RALEIGH, N.C. | The dissolution of North Carolina’s elections board Friday infused further uncertainty into a still-undecided congressional race as a U.S. House Democratic leader rejected the concept of filling the seat until an investigation of ballot fraud allegations is complete.
Gov. Roy Cooper faced Republican resistance after announcing he would appoint an interim Board of Elections after a three-judge state court panel decided Thursday that the current board should disband at noon Friday. The Democrat’s move would fill the void— and allow the board to proceed with a Jan. 11 evidentiary hearing about the 9th District congressional race — until a new law overseeing the statewide elections panel can take effect Jan. 31.
Amid the drama, incoming U.S. House Majority Leader Steny Hoyer issued a statement saying House Democrats won’t allow Republican Mark Harris to be sworn in next week because of the ongoing probe.
“Given the now well-documented election fraud that took place in NC-09, Democrats would object to any attempt by Mr. Harris to be seated on January 3,” Hoyer said, adding that “the integrity of our democratic process outweighs concerns about the seat being vacant at the start of the new Congress.”
The U.S. Constitution states that the House is the judge of the elections of its members and the final arbiter of contests.
The state Elections Board refuses to certify the race between Harris and Democrat Dan McCready while it investigates absentee ballot irregularities in the district in the south-central part of the state. Harris maintains a slim lead in unofficial results, but election officials are looking into criminal allegations against an operative hired by the Harris campaign.
Friday’s conflict was set in motion by the latest ruling from a state court that previously had found the elections board’s makeup unconstitutional after the Republican-controlled legislature altered the board in 2016. The court had decided earlier this year to allow the board to remain in place until Friday while it investigates the congressional race. The latest ruling came as lawmakers enacted a new law Thursday mostly to restore the board to how it operated before 2016.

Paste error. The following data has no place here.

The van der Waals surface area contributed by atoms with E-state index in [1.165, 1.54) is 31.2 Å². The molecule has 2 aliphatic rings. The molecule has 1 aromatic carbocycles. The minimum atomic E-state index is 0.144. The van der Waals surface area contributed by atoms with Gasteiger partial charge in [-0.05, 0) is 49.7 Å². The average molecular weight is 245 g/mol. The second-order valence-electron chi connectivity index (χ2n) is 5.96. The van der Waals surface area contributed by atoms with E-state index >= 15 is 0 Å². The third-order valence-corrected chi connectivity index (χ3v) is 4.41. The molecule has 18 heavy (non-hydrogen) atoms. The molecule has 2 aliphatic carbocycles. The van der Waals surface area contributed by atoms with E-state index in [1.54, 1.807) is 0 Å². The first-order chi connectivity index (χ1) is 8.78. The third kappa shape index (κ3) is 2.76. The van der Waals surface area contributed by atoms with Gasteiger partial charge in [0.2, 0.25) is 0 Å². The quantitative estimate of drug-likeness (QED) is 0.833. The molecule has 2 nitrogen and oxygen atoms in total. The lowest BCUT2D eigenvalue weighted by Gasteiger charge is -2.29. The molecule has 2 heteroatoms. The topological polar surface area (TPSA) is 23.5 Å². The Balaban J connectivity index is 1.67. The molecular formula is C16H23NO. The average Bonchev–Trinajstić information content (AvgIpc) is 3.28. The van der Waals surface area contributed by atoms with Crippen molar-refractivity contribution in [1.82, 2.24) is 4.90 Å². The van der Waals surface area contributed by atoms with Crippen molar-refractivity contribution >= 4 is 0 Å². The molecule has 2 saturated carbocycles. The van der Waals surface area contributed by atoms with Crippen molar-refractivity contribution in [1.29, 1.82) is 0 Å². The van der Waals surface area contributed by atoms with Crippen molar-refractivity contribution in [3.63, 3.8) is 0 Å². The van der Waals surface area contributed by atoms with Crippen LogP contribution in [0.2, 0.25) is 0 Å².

Cooper began the process of rebuilding the elections board Friday by informing the state Democratic and Republican parties that he plans to create an interim panel with five members of the current elections board, unless he receives different selections from the state parties. The interim board would last until the new law takes effect Jan. 31.
He said he would appoint both Democrats and Republicans to comply with pre-2016 state elections law he claims is temporarily back in force.
“All of these members have election law experience and an awareness of the circumstances around the allegations involved in the Ninth Congressional District election,” Cooper said in his letter to state party heads.
But state GOP Chairman Robin Hayes said the dissolving board’s four GOP members “will not accept appointments to an unconstitutional, illegal sham Roy Cooper creation.” Republicans instead will withhold GOP nominees until the new law takes effect, he said.
The outgoing state board refused a last-minute formal request by Harris to certify him the winner.
The elections board reorganization threatens to delay the Jan. 11 hearing. Lawyers for Harris and McCready had a Monday deadline to submit requests to the elections board for people they wanted to have compelled to appear and testify at next month’s hearing. But if the current elections board is disbanded without a new one to replace it, the board chairman or vice chairman who could issue the requested subpoenas wouldn’t exist.